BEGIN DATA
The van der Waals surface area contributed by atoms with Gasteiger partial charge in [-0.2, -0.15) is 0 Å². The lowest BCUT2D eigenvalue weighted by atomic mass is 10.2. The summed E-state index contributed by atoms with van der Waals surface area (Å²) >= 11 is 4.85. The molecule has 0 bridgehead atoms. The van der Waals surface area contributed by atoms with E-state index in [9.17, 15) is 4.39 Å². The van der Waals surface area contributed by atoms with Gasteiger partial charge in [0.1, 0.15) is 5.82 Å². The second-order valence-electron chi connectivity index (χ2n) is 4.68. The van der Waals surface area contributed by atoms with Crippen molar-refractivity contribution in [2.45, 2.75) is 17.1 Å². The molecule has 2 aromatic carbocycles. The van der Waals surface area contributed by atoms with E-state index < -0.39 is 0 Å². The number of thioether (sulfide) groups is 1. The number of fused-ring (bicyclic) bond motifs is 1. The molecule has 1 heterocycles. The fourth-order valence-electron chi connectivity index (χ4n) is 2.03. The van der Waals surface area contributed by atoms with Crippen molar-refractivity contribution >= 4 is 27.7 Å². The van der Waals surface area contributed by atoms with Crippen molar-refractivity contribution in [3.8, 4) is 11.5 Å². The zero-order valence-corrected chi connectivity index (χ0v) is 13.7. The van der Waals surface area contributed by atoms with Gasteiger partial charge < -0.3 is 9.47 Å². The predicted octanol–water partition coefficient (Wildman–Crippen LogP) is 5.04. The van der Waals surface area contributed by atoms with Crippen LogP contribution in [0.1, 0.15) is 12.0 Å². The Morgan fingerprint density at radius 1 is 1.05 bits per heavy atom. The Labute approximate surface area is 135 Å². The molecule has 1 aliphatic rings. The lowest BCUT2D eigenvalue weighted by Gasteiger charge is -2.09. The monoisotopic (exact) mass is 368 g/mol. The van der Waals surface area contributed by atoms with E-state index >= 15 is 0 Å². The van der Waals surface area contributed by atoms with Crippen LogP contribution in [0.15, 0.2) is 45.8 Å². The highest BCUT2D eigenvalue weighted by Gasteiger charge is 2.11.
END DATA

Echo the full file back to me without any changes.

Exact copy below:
The van der Waals surface area contributed by atoms with Gasteiger partial charge in [-0.2, -0.15) is 0 Å². The lowest BCUT2D eigenvalue weighted by atomic mass is 10.2. The summed E-state index contributed by atoms with van der Waals surface area (Å²) >= 11 is 4.85. The molecule has 0 bridgehead atoms. The van der Waals surface area contributed by atoms with E-state index in [9.17, 15) is 4.39 Å². The van der Waals surface area contributed by atoms with Gasteiger partial charge in [0.1, 0.15) is 5.82 Å². The second-order valence-electron chi connectivity index (χ2n) is 4.68. The van der Waals surface area contributed by atoms with Crippen molar-refractivity contribution in [2.45, 2.75) is 17.1 Å². The molecule has 2 aromatic carbocycles. The van der Waals surface area contributed by atoms with E-state index < -0.39 is 0 Å². The number of thioether (sulfide) groups is 1. The number of fused-ring (bicyclic) bond motifs is 1. The molecule has 1 heterocycles. The fourth-order valence-electron chi connectivity index (χ4n) is 2.03. The van der Waals surface area contributed by atoms with Crippen molar-refractivity contribution >= 4 is 27.7 Å². The van der Waals surface area contributed by atoms with Crippen molar-refractivity contribution in [3.8, 4) is 11.5 Å². The zero-order valence-corrected chi connectivity index (χ0v) is 13.7. The van der Waals surface area contributed by atoms with Gasteiger partial charge < -0.3 is 9.47 Å². The predicted octanol–water partition coefficient (Wildman–Crippen LogP) is 5.04. The van der Waals surface area contributed by atoms with Crippen LogP contribution in [0.1, 0.15) is 12.0 Å². The Morgan fingerprint density at radius 1 is 1.05 bits per heavy atom. The Labute approximate surface area is 135 Å². The molecule has 1 aliphatic rings. The lowest BCUT2D eigenvalue weighted by Gasteiger charge is -2.09. The monoisotopic (exact) mass is 368 g/mol. The van der Waals surface area contributed by atoms with E-state index >= 15 is 0 Å². The van der Waals surface area contributed by atoms with Crippen LogP contribution in [0.15, 0.2) is 45.8 Å². The highest BCUT2D eigenvalue weighted by Gasteiger charge is 2.11.